Wednesday, April 04, 2007

A Follow-Up On New Highs And New Lows In The Stock Market

My recent post noted that, following a surge in the number of stocks making new five-day closing highs, we tend to see follow through strength over a three-session period prior to subsequent reversal at a five-day period. An alert reader wrote and asked if the same pattern applies to surges in the number of stocks making fresh five-day closing lows.

The answer is yes, but the time frames are different.

Recall that we're looking at a portfolio of 40 stocks evenly divided among and highly weighted within eight S&P 500 sectors. Going back to 2004 (N = 813 trading days), we've had 38 occasions in which the net number of stocks making new lows over new highs reached 25 or greater. We'll call that the "weak day".

The following day, the S&P 500 Index (SPY) broke below the low of the weak day on 26 of the 38 occasions, for an average drop of -.28%. Across the entire sample, the low of the current day actually exceeds the low of the prior day by an average of .03% (443 up, 370 down). That tells us that, in the short run, broad weakness tends to spill over into the next trading session.

Interestingly, however, if we look on a close-to-close basis, we find that the day after the weak day, SPY averages a *gain* of .12% (22 up, 16 down). That is stronger than the average one-day change for the entire sample of .03% (444 up, 369 down). This tells us that follow-through weakness the day after a surge of new lows tends to reverse by the close of trade.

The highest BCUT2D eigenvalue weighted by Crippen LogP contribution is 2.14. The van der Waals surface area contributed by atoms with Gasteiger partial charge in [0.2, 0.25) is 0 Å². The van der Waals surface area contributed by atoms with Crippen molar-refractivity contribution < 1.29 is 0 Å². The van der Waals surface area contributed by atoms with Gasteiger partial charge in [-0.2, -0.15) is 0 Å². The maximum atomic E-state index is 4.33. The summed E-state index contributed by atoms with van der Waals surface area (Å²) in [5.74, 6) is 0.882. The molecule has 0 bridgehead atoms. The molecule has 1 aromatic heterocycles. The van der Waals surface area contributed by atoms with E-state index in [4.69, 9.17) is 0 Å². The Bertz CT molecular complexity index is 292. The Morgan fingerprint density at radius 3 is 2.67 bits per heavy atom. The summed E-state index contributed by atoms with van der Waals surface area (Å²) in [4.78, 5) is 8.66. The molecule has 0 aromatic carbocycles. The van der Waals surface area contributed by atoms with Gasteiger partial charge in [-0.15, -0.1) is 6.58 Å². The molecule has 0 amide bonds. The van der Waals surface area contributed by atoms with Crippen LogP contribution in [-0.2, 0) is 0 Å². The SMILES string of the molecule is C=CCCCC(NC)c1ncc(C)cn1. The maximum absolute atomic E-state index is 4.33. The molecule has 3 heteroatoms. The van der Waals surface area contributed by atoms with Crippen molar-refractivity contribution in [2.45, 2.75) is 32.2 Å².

If we look five days out, we can see strong evidence of a reversal effect, as noted in a prior post. Following the weak day, the market is higher on 30 out of 38 occasions, for a solid average gain of .74%. By contrast, the average five-day gain for the entire sample is .16% (462 up, 351 down).

Once again we see a pattern of follow-through weakness followed by reversal. Notice with the days of surges in new lows, however, that the subsequent weakness tends to evaporate more quickly and the reversal effect is more pronounced. This is an important distinction between strong rising and falling markets that has important implications for trade planning.

3 comments:

Ryan said...

Brett,

Be interesting to know if these reversal patterns are inverted when framed in the context of a primary bear rather than primary bull market.

Paul said...

Enjoy reading your blog - very good commentary & insights. A comment on your reversal pattern analysis.

Your period of anaylsis from 2004 co-insides with what is clearly a bull market that started c. early-mid 2003.

Would your conclusion (final paragraph) be different
if your sample trade data were based a period covering a bear market?

So I would be interested in your analysis of the 3 & 5 day reversal patterns during a bear market (say the period Q1 2001 through Q3 2003).

This would highlight any difference in 'behaviour' of the reversal patterns given the different market environments and perhaps a different conclusion?

Brett Steenbarger, Ph.D. said...

Hi Ryan and Paul,

Thanks for the great idea regarding a follow-up study. One difference between my work and that of many system developers is that I'm not trying to identify patterns that work in all markets. Rather, I look at the most recent market and find the regimes that are operative, with the assumption that these will carry forward into the immediate future.

Brett